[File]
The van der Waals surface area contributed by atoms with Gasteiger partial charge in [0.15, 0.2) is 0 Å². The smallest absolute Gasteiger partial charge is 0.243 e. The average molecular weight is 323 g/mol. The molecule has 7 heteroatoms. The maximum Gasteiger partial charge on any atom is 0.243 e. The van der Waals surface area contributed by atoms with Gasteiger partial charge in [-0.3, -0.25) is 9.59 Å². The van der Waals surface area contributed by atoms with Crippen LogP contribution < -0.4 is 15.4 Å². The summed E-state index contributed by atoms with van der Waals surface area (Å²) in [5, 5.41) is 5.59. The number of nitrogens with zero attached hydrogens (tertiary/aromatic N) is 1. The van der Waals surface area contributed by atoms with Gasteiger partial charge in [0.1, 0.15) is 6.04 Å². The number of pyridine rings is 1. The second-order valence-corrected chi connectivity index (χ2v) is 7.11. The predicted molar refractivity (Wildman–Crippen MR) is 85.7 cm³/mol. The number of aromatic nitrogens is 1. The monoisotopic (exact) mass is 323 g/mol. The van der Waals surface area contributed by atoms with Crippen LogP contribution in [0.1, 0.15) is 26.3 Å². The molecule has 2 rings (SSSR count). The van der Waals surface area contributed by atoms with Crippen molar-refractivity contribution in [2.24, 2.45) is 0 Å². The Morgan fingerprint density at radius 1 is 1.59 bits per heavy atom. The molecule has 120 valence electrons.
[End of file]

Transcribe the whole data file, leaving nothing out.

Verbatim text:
The van der Waals surface area contributed by atoms with Gasteiger partial charge in [0.15, 0.2) is 0 Å². The smallest absolute Gasteiger partial charge is 0.243 e. The average molecular weight is 323 g/mol. The molecule has 7 heteroatoms. The maximum Gasteiger partial charge on any atom is 0.243 e. The van der Waals surface area contributed by atoms with Gasteiger partial charge in [-0.3, -0.25) is 9.59 Å². The van der Waals surface area contributed by atoms with Crippen LogP contribution < -0.4 is 15.4 Å². The summed E-state index contributed by atoms with van der Waals surface area (Å²) in [5, 5.41) is 5.59. The number of nitrogens with zero attached hydrogens (tertiary/aromatic N) is 1. The van der Waals surface area contributed by atoms with Gasteiger partial charge in [0.1, 0.15) is 6.04 Å². The number of pyridine rings is 1. The second-order valence-corrected chi connectivity index (χ2v) is 7.11. The predicted molar refractivity (Wildman–Crippen MR) is 85.7 cm³/mol. The number of aromatic nitrogens is 1. The monoisotopic (exact) mass is 323 g/mol. The van der Waals surface area contributed by atoms with Crippen LogP contribution in [0.1, 0.15) is 26.3 Å². The molecule has 2 rings (SSSR count). The van der Waals surface area contributed by atoms with Crippen molar-refractivity contribution in [2.24, 2.45) is 0 Å². The Morgan fingerprint density at radius 1 is 1.59 bits per heavy atom. The molecule has 120 valence electrons.